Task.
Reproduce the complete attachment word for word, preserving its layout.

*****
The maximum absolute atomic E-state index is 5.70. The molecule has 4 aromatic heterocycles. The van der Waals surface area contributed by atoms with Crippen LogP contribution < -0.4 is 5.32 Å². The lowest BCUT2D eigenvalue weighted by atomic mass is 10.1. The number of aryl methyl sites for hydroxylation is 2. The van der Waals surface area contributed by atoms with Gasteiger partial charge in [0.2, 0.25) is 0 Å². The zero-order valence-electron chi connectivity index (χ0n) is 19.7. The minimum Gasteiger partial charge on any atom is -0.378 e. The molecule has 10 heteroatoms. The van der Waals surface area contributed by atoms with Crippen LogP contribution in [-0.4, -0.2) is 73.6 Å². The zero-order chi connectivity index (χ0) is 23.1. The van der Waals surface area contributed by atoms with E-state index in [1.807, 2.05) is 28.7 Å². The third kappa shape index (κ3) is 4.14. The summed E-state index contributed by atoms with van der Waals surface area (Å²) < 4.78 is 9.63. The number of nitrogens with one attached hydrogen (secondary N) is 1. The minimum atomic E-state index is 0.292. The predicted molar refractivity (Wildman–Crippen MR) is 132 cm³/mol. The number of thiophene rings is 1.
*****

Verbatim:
The maximum absolute atomic E-state index is 5.70. The molecule has 4 aromatic heterocycles. The van der Waals surface area contributed by atoms with Crippen LogP contribution < -0.4 is 5.32 Å². The lowest BCUT2D eigenvalue weighted by atomic mass is 10.1. The number of aryl methyl sites for hydroxylation is 2. The van der Waals surface area contributed by atoms with Gasteiger partial charge in [0.2, 0.25) is 0 Å². The zero-order valence-electron chi connectivity index (χ0n) is 19.7. The minimum Gasteiger partial charge on any atom is -0.378 e. The molecule has 10 heteroatoms. The van der Waals surface area contributed by atoms with Crippen LogP contribution in [-0.4, -0.2) is 73.6 Å². The zero-order chi connectivity index (χ0) is 23.1. The van der Waals surface area contributed by atoms with E-state index in [1.807, 2.05) is 28.7 Å². The third kappa shape index (κ3) is 4.14. The summed E-state index contributed by atoms with van der Waals surface area (Å²) < 4.78 is 9.63. The number of nitrogens with one attached hydrogen (secondary N) is 1. The minimum atomic E-state index is 0.292. The predicted molar refractivity (Wildman–Crippen MR) is 132 cm³/mol. The number of thiophene rings is 1.